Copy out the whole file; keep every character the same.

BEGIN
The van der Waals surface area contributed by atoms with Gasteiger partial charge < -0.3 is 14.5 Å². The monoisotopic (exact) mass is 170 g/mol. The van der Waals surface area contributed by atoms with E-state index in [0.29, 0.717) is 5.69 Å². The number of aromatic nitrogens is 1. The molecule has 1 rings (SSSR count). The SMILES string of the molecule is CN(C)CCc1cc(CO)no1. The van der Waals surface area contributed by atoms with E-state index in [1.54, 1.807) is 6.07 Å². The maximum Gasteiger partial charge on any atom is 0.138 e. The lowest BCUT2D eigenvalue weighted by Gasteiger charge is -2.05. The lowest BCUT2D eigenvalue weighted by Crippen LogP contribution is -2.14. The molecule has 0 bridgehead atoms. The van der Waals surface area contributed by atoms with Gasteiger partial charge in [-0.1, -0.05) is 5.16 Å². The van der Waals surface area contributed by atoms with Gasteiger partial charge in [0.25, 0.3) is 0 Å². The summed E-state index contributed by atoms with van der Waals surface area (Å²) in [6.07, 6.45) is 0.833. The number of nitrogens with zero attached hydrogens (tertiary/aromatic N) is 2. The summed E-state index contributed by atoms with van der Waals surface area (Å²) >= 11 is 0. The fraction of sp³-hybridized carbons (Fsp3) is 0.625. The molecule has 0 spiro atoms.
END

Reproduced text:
The van der Waals surface area contributed by atoms with Gasteiger partial charge < -0.3 is 14.5 Å². The monoisotopic (exact) mass is 170 g/mol. The van der Waals surface area contributed by atoms with E-state index in [0.29, 0.717) is 5.69 Å². The number of aromatic nitrogens is 1. The molecule has 1 rings (SSSR count). The SMILES string of the molecule is CN(C)CCc1cc(CO)no1. The van der Waals surface area contributed by atoms with E-state index in [1.54, 1.807) is 6.07 Å². The maximum Gasteiger partial charge on any atom is 0.138 e. The lowest BCUT2D eigenvalue weighted by Gasteiger charge is -2.05. The lowest BCUT2D eigenvalue weighted by Crippen LogP contribution is -2.14. The molecule has 0 bridgehead atoms. The van der Waals surface area contributed by atoms with Gasteiger partial charge in [-0.1, -0.05) is 5.16 Å². The van der Waals surface area contributed by atoms with Gasteiger partial charge in [0.25, 0.3) is 0 Å². The summed E-state index contributed by atoms with van der Waals surface area (Å²) in [6.07, 6.45) is 0.833. The number of nitrogens with zero attached hydrogens (tertiary/aromatic N) is 2. The summed E-state index contributed by atoms with van der Waals surface area (Å²) >= 11 is 0. The fraction of sp³-hybridized carbons (Fsp3) is 0.625. The molecule has 0 spiro atoms.